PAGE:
In a follow-up, single-dose study involving 36 patients, it was reported that 10 mg doses of delta-9-THC produced analgesic effects during a 7-hour observation period that were comparable to 60 mg doses of codeine, and 20 mg doses of delta-9-THC induced effects equivalent to 120 mg doses of codeine. Higher doses of THC were found to be more sedative than codeine.
The more recently House-approved version, which introduced the well-publicized provision affecting up to two million Supplemental Nutrition Assistance Program (SNAP) recipients, doesn't take such steps to remove federal barriers around hemp. It also stipulates that anyone with a felony drug conviction would be barred indefinitely from participating in federal or state hemp programs.
Scott Shannon, M.D., assistant clinical professor at the University of Colorado, recently sifted through patient charts from his four-doctor practice to document CBD’s effects on anxiety. His study, as yet unpublished, found “a fairly rapid decrease in anxiety scores that appears to persist for months,” he says. But he says he can’t discount a placebo effect, especially since “there’s a lot of hype right now.”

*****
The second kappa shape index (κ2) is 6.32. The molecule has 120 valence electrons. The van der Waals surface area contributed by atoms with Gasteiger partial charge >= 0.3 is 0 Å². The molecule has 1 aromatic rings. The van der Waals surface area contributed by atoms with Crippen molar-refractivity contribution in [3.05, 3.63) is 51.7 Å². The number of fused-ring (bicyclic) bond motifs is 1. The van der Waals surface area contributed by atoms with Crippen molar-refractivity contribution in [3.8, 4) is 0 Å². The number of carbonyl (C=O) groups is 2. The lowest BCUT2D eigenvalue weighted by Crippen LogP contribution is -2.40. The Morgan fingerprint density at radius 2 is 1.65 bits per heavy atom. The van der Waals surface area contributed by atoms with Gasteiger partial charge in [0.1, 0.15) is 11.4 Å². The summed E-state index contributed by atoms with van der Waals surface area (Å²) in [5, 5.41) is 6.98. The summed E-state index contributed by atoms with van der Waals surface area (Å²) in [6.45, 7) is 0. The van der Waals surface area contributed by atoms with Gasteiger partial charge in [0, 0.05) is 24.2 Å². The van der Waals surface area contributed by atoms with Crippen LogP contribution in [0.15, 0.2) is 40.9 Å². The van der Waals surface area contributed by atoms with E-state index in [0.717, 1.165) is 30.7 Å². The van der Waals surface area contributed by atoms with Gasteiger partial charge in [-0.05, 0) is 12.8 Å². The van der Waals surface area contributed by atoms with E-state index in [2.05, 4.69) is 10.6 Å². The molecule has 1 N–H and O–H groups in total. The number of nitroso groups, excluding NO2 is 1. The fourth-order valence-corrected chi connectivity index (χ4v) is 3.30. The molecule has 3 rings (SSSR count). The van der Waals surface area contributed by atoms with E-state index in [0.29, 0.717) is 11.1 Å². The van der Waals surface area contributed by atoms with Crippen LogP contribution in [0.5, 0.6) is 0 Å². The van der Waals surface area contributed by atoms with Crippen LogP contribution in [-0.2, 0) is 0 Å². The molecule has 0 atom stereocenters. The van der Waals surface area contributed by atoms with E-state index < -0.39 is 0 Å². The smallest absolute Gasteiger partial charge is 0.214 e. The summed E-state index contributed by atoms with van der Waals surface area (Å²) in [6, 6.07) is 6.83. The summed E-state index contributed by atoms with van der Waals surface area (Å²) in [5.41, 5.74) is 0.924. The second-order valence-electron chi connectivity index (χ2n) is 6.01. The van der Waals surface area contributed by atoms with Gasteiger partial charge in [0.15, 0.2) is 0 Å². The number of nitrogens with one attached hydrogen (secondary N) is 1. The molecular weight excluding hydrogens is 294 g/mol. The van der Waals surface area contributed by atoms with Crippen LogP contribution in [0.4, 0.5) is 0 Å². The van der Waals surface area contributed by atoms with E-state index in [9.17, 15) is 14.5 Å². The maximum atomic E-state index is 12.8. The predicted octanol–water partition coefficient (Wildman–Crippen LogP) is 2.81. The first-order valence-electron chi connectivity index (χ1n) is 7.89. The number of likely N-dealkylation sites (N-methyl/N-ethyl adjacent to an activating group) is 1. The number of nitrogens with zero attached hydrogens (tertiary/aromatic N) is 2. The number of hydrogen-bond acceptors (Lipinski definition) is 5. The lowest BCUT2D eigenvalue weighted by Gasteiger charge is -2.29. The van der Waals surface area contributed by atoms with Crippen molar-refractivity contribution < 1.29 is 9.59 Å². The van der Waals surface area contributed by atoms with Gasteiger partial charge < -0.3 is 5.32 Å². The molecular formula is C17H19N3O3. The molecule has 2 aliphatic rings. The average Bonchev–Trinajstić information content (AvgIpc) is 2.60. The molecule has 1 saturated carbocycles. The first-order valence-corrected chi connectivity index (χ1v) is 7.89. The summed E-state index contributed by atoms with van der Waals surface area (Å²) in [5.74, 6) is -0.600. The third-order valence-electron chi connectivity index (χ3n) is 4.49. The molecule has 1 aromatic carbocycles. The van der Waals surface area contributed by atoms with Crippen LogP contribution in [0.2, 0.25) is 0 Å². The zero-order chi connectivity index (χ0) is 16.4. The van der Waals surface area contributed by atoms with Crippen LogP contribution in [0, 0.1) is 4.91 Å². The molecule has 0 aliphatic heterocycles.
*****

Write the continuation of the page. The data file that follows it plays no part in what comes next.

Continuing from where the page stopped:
In the United States, the CBD drug Epidiolex has been approved by the Food and Drug Administration for treatment of two epilepsy disorders. The U.S. Drug Enforcement Administration has assigned Epidiolex a Schedule V classification while non-Epidiolex CBD remains a Schedule I drug prohibited for any use. CBD is not scheduled under any United Nations drug control treaties, and in 2018 the World Health Organization recommended that it remain unscheduled.